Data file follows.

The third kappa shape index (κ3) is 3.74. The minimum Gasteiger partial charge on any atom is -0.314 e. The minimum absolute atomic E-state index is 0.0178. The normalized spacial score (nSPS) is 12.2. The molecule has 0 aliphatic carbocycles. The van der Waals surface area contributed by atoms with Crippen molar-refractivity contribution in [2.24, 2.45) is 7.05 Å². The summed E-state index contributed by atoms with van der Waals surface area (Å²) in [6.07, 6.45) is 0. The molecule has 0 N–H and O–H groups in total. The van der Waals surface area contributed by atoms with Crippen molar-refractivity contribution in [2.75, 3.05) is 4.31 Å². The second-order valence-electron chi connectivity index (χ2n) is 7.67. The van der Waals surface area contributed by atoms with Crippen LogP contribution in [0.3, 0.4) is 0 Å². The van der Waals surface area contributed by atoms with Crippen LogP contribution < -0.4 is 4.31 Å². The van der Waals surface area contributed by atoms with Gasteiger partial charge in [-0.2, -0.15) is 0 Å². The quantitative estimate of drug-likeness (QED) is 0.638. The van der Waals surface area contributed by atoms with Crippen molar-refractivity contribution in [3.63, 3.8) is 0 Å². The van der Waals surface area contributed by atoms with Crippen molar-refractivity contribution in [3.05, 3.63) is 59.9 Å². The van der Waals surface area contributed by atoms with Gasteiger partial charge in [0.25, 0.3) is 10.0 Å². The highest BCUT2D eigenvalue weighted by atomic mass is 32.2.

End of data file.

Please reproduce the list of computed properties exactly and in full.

The third kappa shape index (κ3) is 3.74. The minimum Gasteiger partial charge on any atom is -0.314 e. The minimum absolute atomic E-state index is 0.0178. The normalized spacial score (nSPS) is 12.2. The molecule has 0 aliphatic carbocycles. The van der Waals surface area contributed by atoms with Crippen molar-refractivity contribution in [2.24, 2.45) is 7.05 Å². The summed E-state index contributed by atoms with van der Waals surface area (Å²) in [6.07, 6.45) is 0. The molecule has 0 N–H and O–H groups in total. The van der Waals surface area contributed by atoms with Crippen molar-refractivity contribution in [2.75, 3.05) is 4.31 Å². The second-order valence-electron chi connectivity index (χ2n) is 7.67. The van der Waals surface area contributed by atoms with Crippen LogP contribution in [0.3, 0.4) is 0 Å². The van der Waals surface area contributed by atoms with Crippen LogP contribution < -0.4 is 4.31 Å². The van der Waals surface area contributed by atoms with Gasteiger partial charge in [-0.2, -0.15) is 0 Å². The quantitative estimate of drug-likeness (QED) is 0.638. The van der Waals surface area contributed by atoms with Crippen molar-refractivity contribution in [3.63, 3.8) is 0 Å². The van der Waals surface area contributed by atoms with Crippen molar-refractivity contribution in [3.05, 3.63) is 59.9 Å². The van der Waals surface area contributed by atoms with Gasteiger partial charge in [0.25, 0.3) is 10.0 Å². The highest BCUT2D eigenvalue weighted by atomic mass is 32.2.